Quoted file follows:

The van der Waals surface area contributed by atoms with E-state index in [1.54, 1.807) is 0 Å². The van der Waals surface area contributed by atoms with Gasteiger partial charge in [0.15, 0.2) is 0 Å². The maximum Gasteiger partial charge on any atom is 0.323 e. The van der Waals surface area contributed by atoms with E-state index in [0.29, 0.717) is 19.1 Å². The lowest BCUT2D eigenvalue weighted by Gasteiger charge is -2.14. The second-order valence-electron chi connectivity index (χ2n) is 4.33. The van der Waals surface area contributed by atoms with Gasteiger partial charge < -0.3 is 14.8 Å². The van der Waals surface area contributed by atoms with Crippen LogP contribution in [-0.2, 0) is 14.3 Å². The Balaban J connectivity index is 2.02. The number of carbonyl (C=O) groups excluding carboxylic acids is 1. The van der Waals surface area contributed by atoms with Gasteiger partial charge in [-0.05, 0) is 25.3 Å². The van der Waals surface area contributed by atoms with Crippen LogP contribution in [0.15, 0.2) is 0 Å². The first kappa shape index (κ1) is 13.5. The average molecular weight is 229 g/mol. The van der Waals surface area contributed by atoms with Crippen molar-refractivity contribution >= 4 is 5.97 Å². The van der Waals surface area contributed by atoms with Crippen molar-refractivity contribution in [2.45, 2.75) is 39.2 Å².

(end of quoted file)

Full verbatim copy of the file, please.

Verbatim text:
The van der Waals surface area contributed by atoms with E-state index in [1.54, 1.807) is 0 Å². The van der Waals surface area contributed by atoms with Gasteiger partial charge in [0.15, 0.2) is 0 Å². The maximum Gasteiger partial charge on any atom is 0.323 e. The van der Waals surface area contributed by atoms with E-state index in [0.29, 0.717) is 19.1 Å². The lowest BCUT2D eigenvalue weighted by Gasteiger charge is -2.14. The second-order valence-electron chi connectivity index (χ2n) is 4.33. The van der Waals surface area contributed by atoms with Gasteiger partial charge < -0.3 is 14.8 Å². The van der Waals surface area contributed by atoms with Crippen LogP contribution in [-0.2, 0) is 14.3 Å². The Balaban J connectivity index is 2.02. The number of carbonyl (C=O) groups excluding carboxylic acids is 1. The van der Waals surface area contributed by atoms with Gasteiger partial charge in [-0.05, 0) is 25.3 Å². The van der Waals surface area contributed by atoms with Crippen LogP contribution in [0.15, 0.2) is 0 Å². The first kappa shape index (κ1) is 13.5. The average molecular weight is 229 g/mol. The van der Waals surface area contributed by atoms with Crippen molar-refractivity contribution >= 4 is 5.97 Å². The van der Waals surface area contributed by atoms with Crippen molar-refractivity contribution in [2.45, 2.75) is 39.2 Å².